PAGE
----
25 out of 30 ain’t bad
It’s a bit of an odd record to be celebrating but United’s 25 wins from the first 30 league games is a new league best. Why clubs are being measured to 30 games and not 29 or 31 is strange but only dropping points in five games to the end of March/start of April is remarkably good.
Sure, this side has its well-documented deficiencies but this is a very good squad with plenty of depth and quality. Hopefully come the end of the season it’ll be 33 wins from 38 league games but either way, this side is worthy of praise, reaffirmed by these kinds of records.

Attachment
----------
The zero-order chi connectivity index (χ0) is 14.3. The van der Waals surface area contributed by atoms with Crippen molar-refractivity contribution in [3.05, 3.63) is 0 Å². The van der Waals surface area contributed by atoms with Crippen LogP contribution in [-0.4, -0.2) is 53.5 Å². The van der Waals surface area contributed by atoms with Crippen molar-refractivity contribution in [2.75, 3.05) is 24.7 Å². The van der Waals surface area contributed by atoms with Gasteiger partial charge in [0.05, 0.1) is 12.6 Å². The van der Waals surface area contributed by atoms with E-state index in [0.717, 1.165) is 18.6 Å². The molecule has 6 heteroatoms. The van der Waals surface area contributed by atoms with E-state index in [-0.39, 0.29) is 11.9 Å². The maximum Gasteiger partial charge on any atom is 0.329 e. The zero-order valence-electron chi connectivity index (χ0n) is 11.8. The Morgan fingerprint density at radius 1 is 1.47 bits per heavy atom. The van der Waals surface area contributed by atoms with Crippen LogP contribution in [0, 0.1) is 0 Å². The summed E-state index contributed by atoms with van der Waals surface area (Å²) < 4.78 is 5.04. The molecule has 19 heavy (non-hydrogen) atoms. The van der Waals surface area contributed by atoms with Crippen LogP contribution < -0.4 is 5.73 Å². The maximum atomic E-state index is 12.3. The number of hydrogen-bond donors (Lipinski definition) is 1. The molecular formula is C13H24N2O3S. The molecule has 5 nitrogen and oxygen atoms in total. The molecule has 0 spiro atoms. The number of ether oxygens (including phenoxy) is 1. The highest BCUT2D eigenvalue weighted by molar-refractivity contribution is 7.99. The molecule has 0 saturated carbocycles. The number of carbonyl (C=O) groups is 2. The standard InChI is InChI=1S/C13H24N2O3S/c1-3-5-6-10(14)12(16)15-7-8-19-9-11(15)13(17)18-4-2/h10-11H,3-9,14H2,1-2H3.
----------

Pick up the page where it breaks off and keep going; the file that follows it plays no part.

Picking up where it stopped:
With two important games in the short space of three days, United supporters predicting the line-up for this league encounter were faced with a conundrum. While some argued that the vast chasm separating United from City afforded Fergie the opportunity to tinker, others rightly trembled at the prospect of a severely weakened team stumbling and offering City encouragement. As the team was announced, few from either camp would have bemoaned the selection. Save for the notable exclusions of Ferdinand and Rooney, and the inclusions of the largely untested Buttner and the large unreliable Anderson, United’s eleven was pleasing.